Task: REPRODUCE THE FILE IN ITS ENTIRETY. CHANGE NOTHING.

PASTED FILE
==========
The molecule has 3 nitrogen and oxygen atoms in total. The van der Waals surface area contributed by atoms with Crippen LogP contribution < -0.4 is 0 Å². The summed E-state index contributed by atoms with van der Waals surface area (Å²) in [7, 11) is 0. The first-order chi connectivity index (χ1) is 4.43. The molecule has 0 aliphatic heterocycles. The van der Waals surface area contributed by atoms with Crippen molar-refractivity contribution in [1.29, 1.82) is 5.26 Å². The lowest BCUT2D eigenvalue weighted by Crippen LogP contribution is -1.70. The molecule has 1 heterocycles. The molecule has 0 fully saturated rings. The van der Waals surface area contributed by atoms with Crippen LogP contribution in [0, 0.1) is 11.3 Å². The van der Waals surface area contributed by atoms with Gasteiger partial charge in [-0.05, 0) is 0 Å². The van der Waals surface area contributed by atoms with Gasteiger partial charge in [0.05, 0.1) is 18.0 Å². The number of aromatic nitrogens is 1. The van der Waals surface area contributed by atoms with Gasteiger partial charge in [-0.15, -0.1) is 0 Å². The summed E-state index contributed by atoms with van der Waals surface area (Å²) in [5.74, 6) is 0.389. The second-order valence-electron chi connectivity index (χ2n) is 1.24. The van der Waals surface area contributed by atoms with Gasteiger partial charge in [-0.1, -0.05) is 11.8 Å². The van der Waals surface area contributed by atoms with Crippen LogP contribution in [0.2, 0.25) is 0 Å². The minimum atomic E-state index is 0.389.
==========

The molecule has 3 nitrogen and oxygen atoms in total. The van der Waals surface area contributed by atoms with Crippen LogP contribution < -0.4 is 0 Å². The summed E-state index contributed by atoms with van der Waals surface area (Å²) in [7, 11) is 0. The first-order chi connectivity index (χ1) is 4.43. The molecule has 0 aliphatic heterocycles. The van der Waals surface area contributed by atoms with Crippen molar-refractivity contribution in [1.29, 1.82) is 5.26 Å². The lowest BCUT2D eigenvalue weighted by Crippen LogP contribution is -1.70. The molecule has 1 heterocycles. The molecule has 0 fully saturated rings. The van der Waals surface area contributed by atoms with Crippen LogP contribution in [0, 0.1) is 11.3 Å². The van der Waals surface area contributed by atoms with Gasteiger partial charge in [-0.05, 0) is 0 Å². The van der Waals surface area contributed by atoms with Gasteiger partial charge in [0.05, 0.1) is 18.0 Å². The number of aromatic nitrogens is 1. The van der Waals surface area contributed by atoms with Gasteiger partial charge in [-0.15, -0.1) is 0 Å². The summed E-state index contributed by atoms with van der Waals surface area (Å²) in [5.74, 6) is 0.389. The second-order valence-electron chi connectivity index (χ2n) is 1.24. The van der Waals surface area contributed by atoms with Gasteiger partial charge in [-0.1, -0.05) is 11.8 Å². The van der Waals surface area contributed by atoms with Crippen LogP contribution in [0.2, 0.25) is 0 Å². The minimum atomic E-state index is 0.389.